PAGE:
It suffices that after 2 iterations we have a strictly smaller equilateral triangle that has a positive side length.
We can now repeat the argument ad infinitum can't we?
And we'll never reach zero will we? (Thinking)
Why will we not reach zero?


(Wondering)
 

Klaas van Aarsen

MHB Seeker
Staff member
Mar 5, 2012
8,625
Leiden
Why is $A_1$ not in $AD$ ?
Because:
\begin{tikzpicture}[scale=3]
\coordinate[label=left:A] (A) at (-1,0);
\coordinate[label=right:B] (B) at (1,0);
\coordinate[label=C] (C) at (0,{sqrt(3)});
\coordinate[label=below: D] (D) at (0,0);
\coordinate[label=left:E] (E) at (0,1);
\coordinate[label=left:F] (F) at (0,{2-sqrt(3)});
\coordinate[label=below:$A_1$] (A1) at ({2/sqrt(3)-1},0);
\draw (A) -- (B) -- (C) -- cycle;
\draw (D) -- (C);
\draw[fill] (E) circle (.01);
\draw (F) -- (A1);
\end{tikzpicture}
Or did I misunderstand? (Wondering)

How can we draw a line parallel to $AC$ from $F$ ? Isn't $F$ on $AC$ ? Or do you mean from $E$ instead of $F$ ?
Because:
\begin{tikzpicture}[scale=3]
\coordinate[label=left:A] (A) at (-1,0);
\coordinate[label=right:B] (B) at (1,0);
\coordinate[label=C] (C) at (0,{sqrt(3)});
\coordinate[label=below: D] (D) at (0,0);
\coordinate[label=left:E] (E) at (0,1);
\coordinate[label=left:F] (F) at (0,{2-sqrt(3)});
\coordinate[label=below:$A_1$] (A1) at ({1-2/sqrt(3)},0);
\coordinate[label=below:$B_1$] (B1) at ({2/sqrt(3)-1},0);
\draw (A) -- (B) -- (C) -- cycle;
\draw (D) -- (C);
\draw[fill] (E) circle (.01);
\draw (F) -- (A1);
\draw (F) -- (B1);
\end{tikzpicture}

Why will we not reach zero?
We have a new equilateral triangle that has non-zero size.
After 2 more iterations, we will have yet again a new equilateral triangle that has non-zero size, won't we? (Wondering)
 

mathmari

Well-known member
MHB Site Helper
Apr 14, 2013
3,964
I thought that we get the following construction:

incommensurability.JPG

Isn't this correct? (Wondering)
 

Klaas van Aarsen

MHB Seeker
Staff member
Mar 5, 2012
8,625
Leiden
I thought that we get the following construction:

Isn't this correct? (Wondering)
Ah okay. My mistake. (Blush)

So we have:
\begin{tikzpicture}[scale=3]
\coordinate[label=left:A] (A) at (-1,0);
\coordinate[label=right:B] (B) at (1,0);
\coordinate[label=C] (C) at (0,{sqrt(3)});
\coordinate[label=below: D] (D) at (0,0);
\coordinate[label=right:E] (E) at (0,1);
\coordinate[label=left:F] (F) at ({-1/sqrt(3)},{sqrt(3)-1});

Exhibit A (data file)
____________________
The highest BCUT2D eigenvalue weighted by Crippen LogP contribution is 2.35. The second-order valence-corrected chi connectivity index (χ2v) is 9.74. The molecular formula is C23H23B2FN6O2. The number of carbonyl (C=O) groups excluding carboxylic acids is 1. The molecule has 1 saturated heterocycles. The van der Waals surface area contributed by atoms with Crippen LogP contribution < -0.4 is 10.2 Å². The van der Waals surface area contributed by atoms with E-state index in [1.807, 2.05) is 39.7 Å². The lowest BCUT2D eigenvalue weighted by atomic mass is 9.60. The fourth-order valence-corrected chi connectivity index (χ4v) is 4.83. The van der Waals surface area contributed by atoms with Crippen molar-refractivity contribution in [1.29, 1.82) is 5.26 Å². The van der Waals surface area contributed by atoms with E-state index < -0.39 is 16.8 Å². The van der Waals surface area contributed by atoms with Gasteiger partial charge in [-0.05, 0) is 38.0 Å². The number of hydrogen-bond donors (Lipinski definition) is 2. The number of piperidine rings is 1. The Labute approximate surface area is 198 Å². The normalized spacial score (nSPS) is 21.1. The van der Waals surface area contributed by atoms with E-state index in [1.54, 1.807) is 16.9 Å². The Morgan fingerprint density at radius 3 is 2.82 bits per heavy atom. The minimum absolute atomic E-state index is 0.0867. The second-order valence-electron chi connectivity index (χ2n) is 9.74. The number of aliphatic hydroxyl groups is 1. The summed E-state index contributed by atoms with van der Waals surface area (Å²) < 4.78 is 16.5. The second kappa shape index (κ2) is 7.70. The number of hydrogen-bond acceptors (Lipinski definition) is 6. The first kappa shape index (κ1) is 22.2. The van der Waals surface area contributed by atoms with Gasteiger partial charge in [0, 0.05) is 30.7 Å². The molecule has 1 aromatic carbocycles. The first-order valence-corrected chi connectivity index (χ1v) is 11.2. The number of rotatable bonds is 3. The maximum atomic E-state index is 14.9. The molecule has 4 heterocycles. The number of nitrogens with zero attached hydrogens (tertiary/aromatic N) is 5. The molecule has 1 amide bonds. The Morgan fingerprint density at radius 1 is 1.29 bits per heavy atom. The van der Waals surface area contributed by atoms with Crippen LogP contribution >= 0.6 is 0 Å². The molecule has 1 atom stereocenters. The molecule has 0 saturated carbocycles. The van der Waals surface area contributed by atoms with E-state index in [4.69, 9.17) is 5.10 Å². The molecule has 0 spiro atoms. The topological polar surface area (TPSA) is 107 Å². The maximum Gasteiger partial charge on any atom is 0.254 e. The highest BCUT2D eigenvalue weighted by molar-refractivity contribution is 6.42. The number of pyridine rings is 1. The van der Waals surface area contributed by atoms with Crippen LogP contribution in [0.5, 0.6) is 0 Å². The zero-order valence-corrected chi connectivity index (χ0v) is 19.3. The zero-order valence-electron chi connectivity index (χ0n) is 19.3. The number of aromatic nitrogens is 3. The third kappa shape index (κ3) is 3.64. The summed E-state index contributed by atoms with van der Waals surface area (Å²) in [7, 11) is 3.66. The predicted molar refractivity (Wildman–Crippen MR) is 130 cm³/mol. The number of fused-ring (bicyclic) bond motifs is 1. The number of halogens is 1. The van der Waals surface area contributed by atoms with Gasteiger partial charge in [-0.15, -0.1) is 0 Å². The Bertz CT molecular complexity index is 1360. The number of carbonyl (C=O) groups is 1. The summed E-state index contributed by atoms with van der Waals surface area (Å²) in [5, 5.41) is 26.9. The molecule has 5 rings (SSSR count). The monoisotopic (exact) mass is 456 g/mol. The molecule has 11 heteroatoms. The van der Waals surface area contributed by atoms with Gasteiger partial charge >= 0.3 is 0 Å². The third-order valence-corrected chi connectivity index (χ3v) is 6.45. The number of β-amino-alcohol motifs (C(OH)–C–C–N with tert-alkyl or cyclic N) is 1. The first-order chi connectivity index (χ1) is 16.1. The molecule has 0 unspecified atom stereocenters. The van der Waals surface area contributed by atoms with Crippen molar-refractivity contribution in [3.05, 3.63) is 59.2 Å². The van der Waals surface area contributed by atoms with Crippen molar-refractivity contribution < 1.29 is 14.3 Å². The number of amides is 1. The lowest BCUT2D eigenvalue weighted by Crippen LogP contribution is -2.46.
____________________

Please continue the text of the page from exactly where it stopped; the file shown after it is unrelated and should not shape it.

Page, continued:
\coordinate[label=right:$C_1$] (C1) at (0,{2-sqrt(3)});
\coordinate[label=below:$A_1$] (A1) at ({1-2/sqrt(3)},0);
\coordinate[label=below:$B_1$] (B1) at ({2/sqrt(3)-1},0);
\draw (A) -- (B) -- (C) -- cycle;
\draw (D) -- (C);
\draw[fill] (E) circle (.01);
\draw (F) -- (A1);
\draw (C1) -- (A1);
\draw (C1) -- (B1);
\end{tikzpicture}
don't we? (Wondering)
 

mathmari

Well-known member
MHB Site Helper
Apr 14, 2013
3,964
Ah okay. My mistake. (Blush)

So we have:
\begin{tikzpicture}[scale=3]
\coordinate[label=left:A] (A) at (-1,0);
\coordinate[label=right:B] (B) at (1,0);
\coordinate[label=C] (C) at (0,{sqrt(3)});
\coordinate[label=below: D] (D) at (0,0);
\coordinate[label=right:E] (E) at (0,1);
\coordinate[label=left:F] (F) at ({-1/sqrt(3)},{sqrt(3)-1});
\coordinate[label=right:$C_1$] (C1) at (0,{2-sqrt(3)});
\coordinate[label=below:$A_1$] (A1) at ({1-2/sqrt(3)},0);
\coordinate[label=below:$B_1$] (B1) at ({2/sqrt(3)-1},0);
\draw (A) -- (B) -- (C) -- cycle;
\draw (D) -- (C);
\draw[fill] (E) circle (.01);
\draw (F) -- (A1);
\draw (C1) -- (A1);
\draw (C1) -- (B1);
\end{tikzpicture}
don't we? (Wondering)
Yes! (Nod)


The triangle $AFA_1$ is equilateral, isn't it?

Can we calculate the length of the sides of the new triangle $A_1B_1C_1$ ? (Wondering)
 

Klaas van Aarsen

MHB Seeker
Staff member
Mar 5, 2012
8,625
Leiden
Yes! (Nod)

The triangle $AFA_1$ is equilateral, isn't it?

Can we calculate the length of the sides of the new triangle $A_1B_1C_1$ ? (Wondering)
Suppose we divide CEF into 2 right triangles.
Then we get:
\begin{tikzpicture}[scale=3]
\coordinate[label=left:A] (A) at (-1,0);
\coordinate[label=right:B] (B) at (1,0);
\coordinate[label=C] (C) at (0,{sqrt(3)});
\coordinate[label=below: D] (D) at (0,0);
\coordinate[label=right:E] (E) at (0,1);
\coordinate[label=left:F] (F) at ({-(3-sqrt(3))/2},{(3-sqrt(3))/2});
\coordinate[label=left:G] (G) at ({-(3-sqrt(3))/4},{(3+sqrt(3))/4});
%\coordinate[label=right:$C_1$] (C1) at (0,{2-sqrt(3)});
\coordinate[label=below:$A_1$] (A1) at ({-(2-sqrt(3))},0);
%\coordinate[label=below:$B_1$] (B1) at ({2/sqrt(3)-1},0);
\draw (A) -- (B) -- (C) -- cycle;
\draw (D) -- (E) -- node
{$\sqrt 3 - 1$} (C);
\draw (E) -- node[below,xshift=4] {$\sqrt 3 - 1$} (F) -- (A1);
\draw (E) -- (G);
\path (C) -- node
{$\frac 12(3-\sqrt 3)$} (G) -- node
{$\frac 12(3-\sqrt 3)$} (F) -- (A);
\end{tikzpicture}

Now we can calculate $AF$ and $A_1D$ can't we? (Wondering)